CNN notes that even in areas where the parties reached an agreement, there remains delicate ground. China's statement on the restoration of military communications mentioned that they would be restored "on the basis of equality and respect." This implies that in the future, if Beijing is dissatisfied with something, it may again announce the suspension of dialogue and blame the U.S., undermining the foundation of the negotiations. Relations may not worsen significantly next year, but a substantial warming is unlikely in the near future.

The Wall Street Journal: Biden and Xi tamed anger for stabilization

The results of the summit in San Francisco are likely to face pressure because of differences regarding future elections in Taiwan and the blockade of Philippine (a U.S. ally) ships by the Chinese fleet. Both leaders also disagreed on the Israel-Hamas war. While Xi pointed out the unacceptability of the U.S. and China "turning their backs on each other," he also warned against any steps that threaten Chinese interests.

Washington and Beijing find themselves in different camps in the war between Russia and Ukraine, as well as the conflict between Israel and Hamas. According to a White House representative, Biden made it clear that he is concerned about the situation in Ukraine, opposes the supply of Chinese weapons to Russia, and requested help in convincing Iran to refrain from steps that could lead to escalation in the Middle East. In response, Xi demanded a demonstration of support for the "peaceful reunification" of China with Taiwan.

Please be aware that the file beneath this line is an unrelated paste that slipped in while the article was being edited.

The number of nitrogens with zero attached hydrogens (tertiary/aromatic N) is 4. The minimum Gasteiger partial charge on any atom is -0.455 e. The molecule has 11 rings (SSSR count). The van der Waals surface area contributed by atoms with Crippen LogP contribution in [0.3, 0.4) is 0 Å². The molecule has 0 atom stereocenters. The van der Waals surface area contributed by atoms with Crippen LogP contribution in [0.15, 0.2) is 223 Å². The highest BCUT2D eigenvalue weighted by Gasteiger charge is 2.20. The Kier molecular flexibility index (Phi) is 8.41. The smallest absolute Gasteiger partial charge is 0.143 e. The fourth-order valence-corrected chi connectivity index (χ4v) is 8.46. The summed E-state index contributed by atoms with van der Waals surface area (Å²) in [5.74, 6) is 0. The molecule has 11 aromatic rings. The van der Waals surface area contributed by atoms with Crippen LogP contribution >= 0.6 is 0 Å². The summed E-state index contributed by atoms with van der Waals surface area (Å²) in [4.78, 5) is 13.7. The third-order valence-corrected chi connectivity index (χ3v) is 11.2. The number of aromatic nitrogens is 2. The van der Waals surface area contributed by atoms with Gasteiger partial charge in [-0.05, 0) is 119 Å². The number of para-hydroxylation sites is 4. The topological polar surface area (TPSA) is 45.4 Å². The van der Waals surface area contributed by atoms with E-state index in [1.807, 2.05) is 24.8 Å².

Yesterday's summit is likely to be the last personal meeting before the start of the U.S. presidential campaign in 2024. China could become a hot topic in the campaign, reinforcing the need for high-level contacts to stabilize relations.

Bloomberg: Few wins, but hopeful prospects

Joe Biden and Xi Jinping bet that a few small victories would curb tensions between the U.S. and China, which worry neighboring countries and threaten global economic growth. Expectations for the meeting were low due to deep differences in trade, Taiwan, and human rights, and even subtle achievements were hard-fought.

"We are in competitive relations. But my duty is to make them rational and manageable so that it does not lead to conflict," noted Biden.

The lack of progress on more significant issues, such as restrictions on microchip exports, tariffs, or tensions in the South China Sea, where provocative incidents happened, indicates that much more needs to be done. Xi did not receive the main thing – agreements that would help support an economy trying to recover from the consequences of the COVID-19 pandemic. Instead, he directly appealed to the leadership of American companies, seeking to attract foreign capital.

Biden's words, calling Xi a dictator, signaled that internal pressure in the U.S. continues to influence relations with China. Next year's elections and criticism from Republicans, who speak of Biden's weakness on the China issue, allow Xi to use it to his advantage. According to polls, a record number of Americans consider the rise of China a threat to U.S. interests.

Xi Jinping has not yet achieved another important goal: to shift relations from a competitive approach, which Biden continues to use.

BBC: Four key findings of Biden and Xi's meeting

The media highlights four key results of the summit in San Francisco.